May 24, 2024

The new Trump indictment, and what’s new in it, explained

Special prosecutor Jack Smith unexpectedly filed a new indictment against former President Donald Trump on Thursday night — a totally different indictment from the one many close watchers of Smith thought he might file today.

The new indictment, called a “superseding indictment” because it replaces a previous court filing laying out the charges against Trump, involves allegations that Trump illegally retained classified national security documents after he left the White House and could no longer lawfully possess them. The new indictment adds another charge of illegally retaining national security information, and it also accuses Trump of attempting to destroy surveillance video that was sought by federal investigators.

This case is being heard in a federal court in Florida and is entirely separate from another prosecution Smith is widely expected to bring against Trump in Washington, DC. Smith is also investigating Trump’s attempt to overthrow President Joe Biden’s victory in the 2020 presidential election and Trump’s potential involvement in the January 6 attack on the US Capitol. Smith’s office has already informed Trump that the former president is likely to face charges arising out of that investigation.

In any event, the biggest news in the new Florida indictment is that Trump allegedly instructed members of his staff to destroy surveillance video within his Mar-a-Lago residence, after Trump learned that the DOJ sought that video as part of its investigation into the national security documents kept at Trump’s residence.

The indictment alleges that, after Trump’s lawyers learned that the DOJ would seek the surveillance footage, Trump spoke to two employees: his valet, Walt Nauta, and Carlos De Oliveira, the head of maintenance at Mar-a-Lago. These two employees then instructed a third Trump employee to delete the security footage — although it is not clear if the video was actually deleted. The indictment refers to an “attempt” to destroy security footage.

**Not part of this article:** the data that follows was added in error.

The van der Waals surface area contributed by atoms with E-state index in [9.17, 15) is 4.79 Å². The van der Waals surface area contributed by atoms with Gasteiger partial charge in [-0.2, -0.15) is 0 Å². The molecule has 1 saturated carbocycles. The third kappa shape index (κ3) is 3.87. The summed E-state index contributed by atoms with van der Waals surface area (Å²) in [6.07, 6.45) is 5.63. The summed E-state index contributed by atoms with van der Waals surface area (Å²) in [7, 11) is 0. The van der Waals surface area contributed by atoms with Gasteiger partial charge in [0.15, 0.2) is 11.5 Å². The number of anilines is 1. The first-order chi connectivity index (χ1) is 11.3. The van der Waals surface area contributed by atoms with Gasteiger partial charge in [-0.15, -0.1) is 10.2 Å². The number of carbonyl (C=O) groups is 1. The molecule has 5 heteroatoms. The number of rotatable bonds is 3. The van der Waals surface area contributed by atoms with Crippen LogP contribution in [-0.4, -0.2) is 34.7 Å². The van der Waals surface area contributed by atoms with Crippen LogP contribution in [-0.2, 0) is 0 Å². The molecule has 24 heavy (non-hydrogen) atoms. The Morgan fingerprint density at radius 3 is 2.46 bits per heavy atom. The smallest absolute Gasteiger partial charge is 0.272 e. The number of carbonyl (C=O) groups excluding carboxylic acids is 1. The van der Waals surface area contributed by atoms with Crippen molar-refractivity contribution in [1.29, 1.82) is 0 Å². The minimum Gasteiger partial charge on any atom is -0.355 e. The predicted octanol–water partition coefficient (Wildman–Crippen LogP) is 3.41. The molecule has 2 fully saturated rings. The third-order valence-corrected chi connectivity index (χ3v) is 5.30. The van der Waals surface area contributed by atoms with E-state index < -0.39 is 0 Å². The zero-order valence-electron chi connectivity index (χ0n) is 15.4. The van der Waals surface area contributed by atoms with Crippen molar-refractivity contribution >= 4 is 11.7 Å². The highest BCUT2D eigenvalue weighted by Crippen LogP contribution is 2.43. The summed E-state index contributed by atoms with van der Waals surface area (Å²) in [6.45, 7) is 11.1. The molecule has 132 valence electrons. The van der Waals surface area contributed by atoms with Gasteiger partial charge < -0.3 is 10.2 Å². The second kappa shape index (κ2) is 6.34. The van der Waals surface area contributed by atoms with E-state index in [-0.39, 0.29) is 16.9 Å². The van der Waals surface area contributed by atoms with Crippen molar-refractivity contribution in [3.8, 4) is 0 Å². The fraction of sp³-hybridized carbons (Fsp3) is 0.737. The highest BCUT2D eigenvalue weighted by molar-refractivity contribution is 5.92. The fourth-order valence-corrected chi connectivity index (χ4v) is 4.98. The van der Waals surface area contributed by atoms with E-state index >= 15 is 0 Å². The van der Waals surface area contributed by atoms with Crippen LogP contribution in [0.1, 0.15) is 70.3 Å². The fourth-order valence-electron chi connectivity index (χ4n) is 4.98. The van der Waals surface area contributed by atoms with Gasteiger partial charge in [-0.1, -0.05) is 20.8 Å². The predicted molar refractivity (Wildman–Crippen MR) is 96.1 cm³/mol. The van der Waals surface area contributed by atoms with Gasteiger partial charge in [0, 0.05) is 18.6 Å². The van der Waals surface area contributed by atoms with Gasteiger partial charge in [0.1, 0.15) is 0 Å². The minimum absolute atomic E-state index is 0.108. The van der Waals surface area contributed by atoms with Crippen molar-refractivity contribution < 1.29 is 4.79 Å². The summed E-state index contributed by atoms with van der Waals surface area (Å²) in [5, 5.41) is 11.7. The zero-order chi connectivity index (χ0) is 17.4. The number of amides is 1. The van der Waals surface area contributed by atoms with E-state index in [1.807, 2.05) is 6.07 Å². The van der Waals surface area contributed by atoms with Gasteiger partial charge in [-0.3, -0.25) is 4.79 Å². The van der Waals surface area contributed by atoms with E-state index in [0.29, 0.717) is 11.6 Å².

The indictment does not reveal what was said in many conversations among Nauta, De Oliveira, and Trump, but it does include a few key details linking Trump to the effort to destroy the video footage. At one point, De Oliveira allegedly told the third, unidentified Trump employee that “the boss” wanted the footage deleted. The indictment also alleges that Trump called De Oliveira and told his employee that he would get him a lawyer.

The new indictment charges Trump, Nauta, and De Oliveira — the latter of whom previously had not been charged with any crimes by Smith — with violating two different federal statutes during this attempt to destroy evidence.

The first makes it a crime if someone “corruptly … alters, destroys, mutilates, or conceals a record, document, or other object, or attempts to do so, with the intent to impair the object’s integrity or availability for use in an official proceeding.” This statute should prohibit attempting to destroy video footage if that footage was being used in a grand jury investigation or similar proceeding.

The second statute, meanwhile, makes it a crime to “corruptly” try to persuade someone to alter or destroy evidence. Smith alleges that the three defendants violated this provision when they tried to get the third Trump employee to delete the surveillance footage.

The new indictment also includes a third charge against De Oliveira, alleging that he lied to the FBI when he was asked about whether he moved any of the boxes that arrived at Mar-a-Lago after Trump’s presidency.

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